I’m currently working in what’s called a ‘toxic’ department in the States and I’ve been there for quite a few years. Toxic is such a fantastic expression—the dreadful dynamics of these departments quickly infects and poisons all the other aspects of your life. To be fair, my department only really became properly toxic about a year ago after it became clear that our new line manager was truly ineffectual and unwell. Then the bad behaviour of certain people who would like to style themselves as big bully bosses (though they have no status above any other lecturers) really went off the charts. If it had been like this all along there’s no way I would have lasted so long. So here’s another bit of my unique contribution to the post-academic blogs, a list of ways that academia can prevent you from having a personal life in addition to the general guilt about any week, day, hour or minute spent doing something other than academic work. It’s not very long, but hopefully pretty revealing.
- Sudden requests to cover for staff who are chronically ill or dealing with personal turmoil (eg, death, divorce) and not supported properly by the institution (eg, not given lighter workloads they are more likely to be able to handle). The extra prep eats up your weekend—if you had one to take in the first place. And in unhealthy departments the list of disasters never shortens and no one escapes, no matter how young or healthy you are when you arrive.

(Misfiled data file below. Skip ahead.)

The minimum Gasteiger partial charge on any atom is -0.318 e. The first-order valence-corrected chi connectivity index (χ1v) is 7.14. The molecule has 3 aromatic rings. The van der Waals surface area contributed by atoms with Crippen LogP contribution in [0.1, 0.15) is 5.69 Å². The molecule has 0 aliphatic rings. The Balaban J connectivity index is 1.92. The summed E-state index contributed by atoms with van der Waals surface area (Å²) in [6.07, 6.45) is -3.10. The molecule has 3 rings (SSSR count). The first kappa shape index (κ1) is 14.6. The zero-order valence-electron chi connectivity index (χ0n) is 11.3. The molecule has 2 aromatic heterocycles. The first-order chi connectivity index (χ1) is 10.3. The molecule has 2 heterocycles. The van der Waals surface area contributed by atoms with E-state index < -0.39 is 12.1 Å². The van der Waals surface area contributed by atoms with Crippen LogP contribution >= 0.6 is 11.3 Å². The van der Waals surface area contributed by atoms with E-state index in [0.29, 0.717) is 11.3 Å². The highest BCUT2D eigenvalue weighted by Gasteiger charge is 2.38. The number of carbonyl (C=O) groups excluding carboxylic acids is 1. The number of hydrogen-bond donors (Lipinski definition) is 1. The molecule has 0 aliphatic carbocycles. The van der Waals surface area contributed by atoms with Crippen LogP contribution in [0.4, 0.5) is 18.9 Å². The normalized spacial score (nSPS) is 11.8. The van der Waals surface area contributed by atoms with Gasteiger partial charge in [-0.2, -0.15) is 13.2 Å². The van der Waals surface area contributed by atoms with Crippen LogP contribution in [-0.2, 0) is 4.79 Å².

- Dealing with back stabbing and petty power games exhausts you so much that you don’t have any energy for any socializing on your time off. Negotiating this type of behaviour takes up so much mental and emotional energy that it will make it difficult to get your usual weekly teaching duties covered, let alone any research tasks or, god forbid, any social activities. You have to constantly think about strategy. Then you have to work up the courage to send that email or attend that meeting where you know aggression will be thrown back at you. Who has the capacity for things like nights out or dinner with friends when you’re under that much pressure?
- Dealing with back stabbing and petty power games puts you off interacting with anyone because you come to expect this behaviour from everyone. The mental and emotional costs of being in a toxic department are enormous.
- The isolation caused by being in a toxic department where every interaction may well be part of the latest scramble for power is a slippery slope. You never know who’s going to point the finger at you next or if you’ve inadvertently done something that will be seen as offensive without at all intending to. It starts within the department but quickly infects all of your other interactions through the three ways listed above. Isolation breeds isolation.
So there’s some more of the sad reality that those leaving academia are escaping: run as fast as you can! You can probably guess that the reason why I’m musing on toxic departments this week is that some stuff kicked off recently. I’m going to play it safe and not be specific about what happened, but I will say that I spoke my mind (what the hell, I’m putting my notice in soon anyway) and there have been fireworks. It does not bode well for the reaction I’m going to get when I put in my notice, though I must say some of it has been absurd to the point of being amusing.
Just a couple more weeks . . . There are a couple of practical, uninteresting things I want to happen before I put in my notice. My big research project is done and there is only one more research task to finish up. Just a couple weeks to go . . .